Governor Rotimi Akeredolu’s 7-day ultimatum to Fulani herders to quit Ondo state forests is capable of inciting rounds of ethnic violence, the Presidency said on Tuesday.
The Presidency only last week tackled a Muslim group in Sokoto who gave ultimatum to the Bishop of Sokoto Diocese, Matthew Kukah, to leave the state for expressing views they said denigrated Islam and Muslims.
Malam Garba Shehu, a presidential spokesperson, said in a statement that “the Presidency has been keenly monitoring events occurring in Ondo State and the ‘orders’ by the government of the state, ‘asking herders to vacate the forests in seven days.’”
Governor Akeredolu had on Monday ordered Fulani herders in the state to leave the forests within seven days. He accused them of inflaming insecurity in the state.
The government of Ondo, and all the 35 others across the federation, he said, must draw clear lines between criminals and law abiding citizens who must equally be saved from the infiltrators, adding that “beyond law and order, the fight against crime is also a fight for human values which are fundamental to our rights.
Shehu, who called for restraint on both sides, urged the state government and the leadership of the Fulani communities to continue their dialogue for a good understanding that would bring the “nightmarish security challenges facing the state” to an urgent end.
The Presidency also underscored the need to delink terrorism and crimes from ethnicity, geographical origins and religion to “isolate the criminals who used this interchange of arguments to hinder law enforcement efforts as the only way to deal effectively with them.”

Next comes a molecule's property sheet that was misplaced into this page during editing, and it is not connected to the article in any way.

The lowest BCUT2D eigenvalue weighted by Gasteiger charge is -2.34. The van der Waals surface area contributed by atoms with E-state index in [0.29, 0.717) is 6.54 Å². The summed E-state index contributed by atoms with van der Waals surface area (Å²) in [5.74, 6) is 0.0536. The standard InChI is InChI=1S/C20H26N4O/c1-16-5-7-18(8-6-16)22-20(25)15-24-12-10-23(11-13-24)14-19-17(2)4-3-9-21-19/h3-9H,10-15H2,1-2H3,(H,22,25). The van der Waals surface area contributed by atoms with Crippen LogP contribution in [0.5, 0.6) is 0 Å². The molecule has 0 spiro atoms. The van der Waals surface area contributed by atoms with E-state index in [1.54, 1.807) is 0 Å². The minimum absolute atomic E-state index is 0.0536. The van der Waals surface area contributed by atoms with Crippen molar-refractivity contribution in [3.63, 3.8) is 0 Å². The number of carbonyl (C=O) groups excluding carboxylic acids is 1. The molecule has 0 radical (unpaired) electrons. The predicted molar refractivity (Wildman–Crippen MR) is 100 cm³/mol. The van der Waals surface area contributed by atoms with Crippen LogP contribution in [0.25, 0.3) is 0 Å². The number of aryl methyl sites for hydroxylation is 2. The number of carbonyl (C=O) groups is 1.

“Governor Rotimi Akeredolu, a seasoned lawyer, Senior Advocate of Nigeria and indeed, a former President of the Nigerian Bar Association, NBA, has fought crime in his state with passion and commitment, greater sensitivity and compassion for the four years he has run its affairs and, in our view, will be the least expected to unilaterally oust thousands of herders who have lived all their lives in the state on account of the infiltration of the forests by criminals.
“If this were to be the case, rights groups will be right in expressing worries that the action could set off a chain of events which the makers of our constitution foresaw and tried to guard against.
“We want to make it clear that kidnapping, banditry and rustling are crimes, no matter the motive or who is involved.
“But to define crime from the nameplates, as a number of commentators have erroneously done – which group they [the criminals] belong to, the language they speak, their geographical location or their faith = is atavistic and cruel.
“The President, who swore to defend the constitution, has spoken against the Indigenous People of Biafra (IPOB) in asking citizens of Northern origin to leave; he did not spare the group based in Sokoto, Muslim Solidarity Forum, which asked the Bishop of Sokoto to leave and is prepared to do all that the law permits to protect citizens all over the country in their choice of where they wished to reside and are treated as equal citizens.”